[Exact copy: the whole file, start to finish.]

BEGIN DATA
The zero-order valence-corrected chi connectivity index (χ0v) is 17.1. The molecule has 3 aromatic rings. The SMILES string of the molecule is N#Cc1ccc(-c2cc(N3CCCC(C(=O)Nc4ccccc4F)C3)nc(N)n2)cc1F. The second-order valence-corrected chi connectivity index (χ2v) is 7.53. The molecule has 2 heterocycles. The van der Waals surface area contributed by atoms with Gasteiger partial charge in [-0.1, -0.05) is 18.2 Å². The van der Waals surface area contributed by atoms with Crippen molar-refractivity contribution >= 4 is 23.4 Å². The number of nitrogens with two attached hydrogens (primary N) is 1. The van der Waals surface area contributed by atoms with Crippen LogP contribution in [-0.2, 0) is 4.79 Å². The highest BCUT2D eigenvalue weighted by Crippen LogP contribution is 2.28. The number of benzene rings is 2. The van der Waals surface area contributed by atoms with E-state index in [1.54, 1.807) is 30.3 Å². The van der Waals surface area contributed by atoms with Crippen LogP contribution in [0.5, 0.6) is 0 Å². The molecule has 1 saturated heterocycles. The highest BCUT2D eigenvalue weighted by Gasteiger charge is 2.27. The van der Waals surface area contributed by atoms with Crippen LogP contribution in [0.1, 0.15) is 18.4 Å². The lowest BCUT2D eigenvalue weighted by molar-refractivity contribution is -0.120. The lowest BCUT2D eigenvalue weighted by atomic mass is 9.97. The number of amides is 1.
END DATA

The zero-order valence-corrected chi connectivity index (χ0v) is 17.1. The molecule has 3 aromatic rings. The SMILES string of the molecule is N#Cc1ccc(-c2cc(N3CCCC(C(=O)Nc4ccccc4F)C3)nc(N)n2)cc1F. The second-order valence-corrected chi connectivity index (χ2v) is 7.53. The molecule has 2 heterocycles. The van der Waals surface area contributed by atoms with Gasteiger partial charge in [-0.1, -0.05) is 18.2 Å². The van der Waals surface area contributed by atoms with Crippen molar-refractivity contribution >= 4 is 23.4 Å². The number of nitrogens with two attached hydrogens (primary N) is 1. The van der Waals surface area contributed by atoms with Crippen LogP contribution in [-0.2, 0) is 4.79 Å². The highest BCUT2D eigenvalue weighted by Crippen LogP contribution is 2.28. The number of benzene rings is 2. The van der Waals surface area contributed by atoms with E-state index in [1.54, 1.807) is 30.3 Å². The van der Waals surface area contributed by atoms with Crippen LogP contribution in [0.5, 0.6) is 0 Å². The molecule has 1 saturated heterocycles. The highest BCUT2D eigenvalue weighted by Gasteiger charge is 2.27. The van der Waals surface area contributed by atoms with Crippen LogP contribution in [0.1, 0.15) is 18.4 Å². The lowest BCUT2D eigenvalue weighted by molar-refractivity contribution is -0.120. The lowest BCUT2D eigenvalue weighted by atomic mass is 9.97. The number of amides is 1.